1. a seasonal product, employee, etc.: to hire seasonals.

Origin of seasonal

First recorded in 1830–40; season + -al1
Related formssea·son·al·ly, adverbsea·son·al·ness, nounmul·ti·sea·son·al, adjectivenon·sea·son·al, adjectivenon·sea·son·al·ly, adverbpre·sea·son·al, adjectivetrans·sea·son·al, adjective
Can be confusedseasonable seasonal (see usage note at the current entry)

Usage note

Seasonal and seasonable are sometimes interchanged, probably because of their obvious connection with season. In edited prose and in formal speech these two adjectives are almost always distinguished. Seasonal describes phenomena that occur with or depend upon a season or the seasons: seasonal fluctuations in rainfall; seasonal sales. Seasonable in reference to weather means “suitable to or characteristic of the season”: a seasonable December; seasonable temperatures for July. Seasonable also has the sense “timely, opportune”: a seasonable offer of financial assistance. Unabridged Based on the Random House Unabridged Dictionary, © Random House, Inc. 2018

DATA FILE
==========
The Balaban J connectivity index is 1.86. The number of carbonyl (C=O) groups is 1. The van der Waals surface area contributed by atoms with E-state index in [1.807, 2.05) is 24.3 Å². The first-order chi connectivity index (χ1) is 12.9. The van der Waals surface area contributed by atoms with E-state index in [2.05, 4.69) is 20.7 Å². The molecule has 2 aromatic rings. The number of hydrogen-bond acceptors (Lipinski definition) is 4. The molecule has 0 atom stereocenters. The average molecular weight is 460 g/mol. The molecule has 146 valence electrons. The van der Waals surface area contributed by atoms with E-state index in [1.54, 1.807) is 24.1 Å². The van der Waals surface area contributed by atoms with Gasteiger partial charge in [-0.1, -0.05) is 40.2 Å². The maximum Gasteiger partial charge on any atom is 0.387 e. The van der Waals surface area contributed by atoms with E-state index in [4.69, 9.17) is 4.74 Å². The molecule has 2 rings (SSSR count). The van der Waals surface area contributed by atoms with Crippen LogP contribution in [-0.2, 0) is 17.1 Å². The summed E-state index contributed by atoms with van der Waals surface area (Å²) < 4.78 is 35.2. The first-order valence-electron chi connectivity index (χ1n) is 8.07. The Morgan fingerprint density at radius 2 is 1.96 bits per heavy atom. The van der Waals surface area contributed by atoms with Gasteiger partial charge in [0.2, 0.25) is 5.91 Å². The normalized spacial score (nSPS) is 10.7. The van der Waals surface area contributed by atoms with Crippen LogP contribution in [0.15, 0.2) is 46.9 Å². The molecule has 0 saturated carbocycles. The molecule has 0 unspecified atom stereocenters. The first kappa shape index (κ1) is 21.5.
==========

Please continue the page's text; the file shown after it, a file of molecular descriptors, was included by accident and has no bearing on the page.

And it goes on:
British Dictionary definitions for transseasonal


  1. of, relating to, or occurring at a certain season or certain seasons of the yearseasonal labour
Derived Formsseasonally, adverbseasonalness, noun
Collins English Dictionary - Complete & Unabridged 2012 Digital Edition © William Collins Sons & Co. Ltd. 1979, 1986 © HarperCollins Publishers 1998, 2000, 2003, 2005, 2006, 2007, 2009, 2012

Word Origin and History for transseasonal



"pertaining to the seasons; relating to a season," 1829, from season (n.) + -al (1). Of workers or employment, from 1904. Related: Seasonally.

Online Etymology Dictionary, © 2010 Douglas Harper